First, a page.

No matter where you fall on the skincare-enthusiast spectrum, there's a good chance you know which of the four widely recognized skin types you fall into. After all, everything from determining what kind of cleanser is best to identifying the perfect moisturizer pretty much requires us to know if our skin is normal, oily, dry, or combination. Personally, I identified my combination skin type at a relatively young age and, as a result, have used the label to help inform nearly all of my skincare behaviors for the last decade or so.
As its name suggests, combination skin is a little complicated. When I consulted a group of trusted experts, I learned that at times, anyone's skin can display various characteristics that can make them think they have combination skin when they actually don't (easy mistake!).
All our experts agree that the stringent skin-typing most adhere to—normal, oily, dry, and combination—isn't nearly as cut-and-dried as we've long been led to believe. In fact, celebrity esthetician Renée Rouleau has used the expertise she's gained over the last 30 years working with skin to develop a typing system with nine skin types. Any way you slice it, the combination moniker is a skin distinction that many identify with, so I tapped the top experts to break it all the way down. Keep scrolling for everything you need to know, including the best skincare routine for combination skin.
To put it simply, combination skin just means your skin displays characteristics of more than one skin type. "We have four main skin types that are formally acknowledged—oily, dry, normal, and combination. Combination skin encompasses people who have two of the other skin types both present on their face," explains licensed esthetician Lily Njoroge. "It can be oily in some areas like the T-zone or butterfly zone and dry in other areas like the mouth, which is common due to the lack of oil glands on our lips, which contributes to dryness around the mouth. But the most common combination that I see in my treatment room at Skin Wins is oily and normal," she goes on. "Most people who suffer from acne will have overactive sebaceous glands only on certain regions of their face, while the other areas don’t really produce excess oil but are also not quite dry, so they’re normal."
Rouleau agrees but clarifies that combination skin isn't a condition, nor does it necessarily lend itself to the existence of other skin conditions. "Combination skin is a standard term in the skincare industry. However, combination skin simply acknowledges oil production (or a lack of) on the face. It is not at all connected with skin conditions such as discoloration, loss of tone, eczema, acne, rosacea, etc.," she says.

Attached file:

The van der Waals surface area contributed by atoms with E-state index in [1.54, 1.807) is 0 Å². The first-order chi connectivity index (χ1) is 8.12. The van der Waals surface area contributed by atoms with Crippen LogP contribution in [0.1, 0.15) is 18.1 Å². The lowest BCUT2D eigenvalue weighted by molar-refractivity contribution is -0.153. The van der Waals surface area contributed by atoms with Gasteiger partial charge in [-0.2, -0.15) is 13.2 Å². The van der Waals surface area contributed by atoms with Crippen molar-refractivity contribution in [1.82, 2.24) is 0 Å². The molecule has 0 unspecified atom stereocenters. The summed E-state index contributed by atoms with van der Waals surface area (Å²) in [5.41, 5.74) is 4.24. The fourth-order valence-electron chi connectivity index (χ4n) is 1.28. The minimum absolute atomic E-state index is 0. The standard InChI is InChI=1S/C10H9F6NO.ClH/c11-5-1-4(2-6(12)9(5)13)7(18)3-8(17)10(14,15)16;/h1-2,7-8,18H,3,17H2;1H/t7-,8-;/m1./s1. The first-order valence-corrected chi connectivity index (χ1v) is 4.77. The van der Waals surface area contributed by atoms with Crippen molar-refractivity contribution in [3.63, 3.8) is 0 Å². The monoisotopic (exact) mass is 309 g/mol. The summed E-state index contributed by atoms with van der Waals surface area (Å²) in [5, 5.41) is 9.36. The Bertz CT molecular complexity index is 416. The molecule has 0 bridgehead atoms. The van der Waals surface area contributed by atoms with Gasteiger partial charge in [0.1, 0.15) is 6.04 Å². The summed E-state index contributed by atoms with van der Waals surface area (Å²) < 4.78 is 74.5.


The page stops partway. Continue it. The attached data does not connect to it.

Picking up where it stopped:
If this sounds like your skin, Rouleau thinks you should pause before classifying your skin as problematic. "I don’t think of combination skin as a real skin concern," she says. "It’s just an indication of oil production, which drives the decision making of how light or how heavy your moisturizer (and other products) should be."
Though Rouleau points out that there are plenty of people who produce little or no oil on their faces, thus exing them out of the combination-skin category, other opinions make this question impossible to answer with a hard yes or a hard no. For example, Njoroge says she's experienced so many nuanced skin types that she tends to treat all skin like combination skin. "This was a controversial opinion I shared a while back that pretty much all skin is combination skin. It’s very rare that I see clients with oil production on their full face or dryness on their full face," she tells us. She also points out that skin type can change for a number of reasons and that skin can certainly move in and out of a combination state. "With skin type being so fluid, it’s safe to say that essentially everyone has combination skin or will have it at some point. A few stressful life events could occur, and someone who previously had normal skin may find that their skin is suddenly excessively oily due to the corticotropin-releasing hormone (CHR), which is responsible for making our sebaceous glands overly active when we experience stress, as shown in this study."
Even though our experts agree that skin-typing is fluid, it's also important to note that the combination skin type faces some scrutiny. "Many dermatologists and skincare experts do not support this concept of combination skin and only classify skin on a spectrum from dry to oily," says Sameer Bashey, MD, FAAD. Rouleau also points out that environmental shifts like climate and season can have an impact, too. "During season changes, oil production can increase (hello hot summer!), so your skin can act more combination, which is why lighter moisturizers are often needed for these types of skin," she says.
The goal for those with combination skin is maintaining a good balance of oil across the entire face. This can pose a challenge since this skin type generally sees different levels of oil production in different zones. Bashey says that independent of skin type, a basic regimen can help to regulate. "All skin types from dry to oily benefit from regular cleansing, exfoliation, and toning. Following these three steps regularly protects the skin’s barrier function, which promotes overall hydration and supports the skin’s natural process of cellular renewal," he says.
"Combination skin requires water and not oil since the skin already produces oil in the T-zone," says Rouleau. "Focusing on delivering water-based hydration is the key to healthy combination skin."
Tip #2: Don't go too crazy with active ingredients.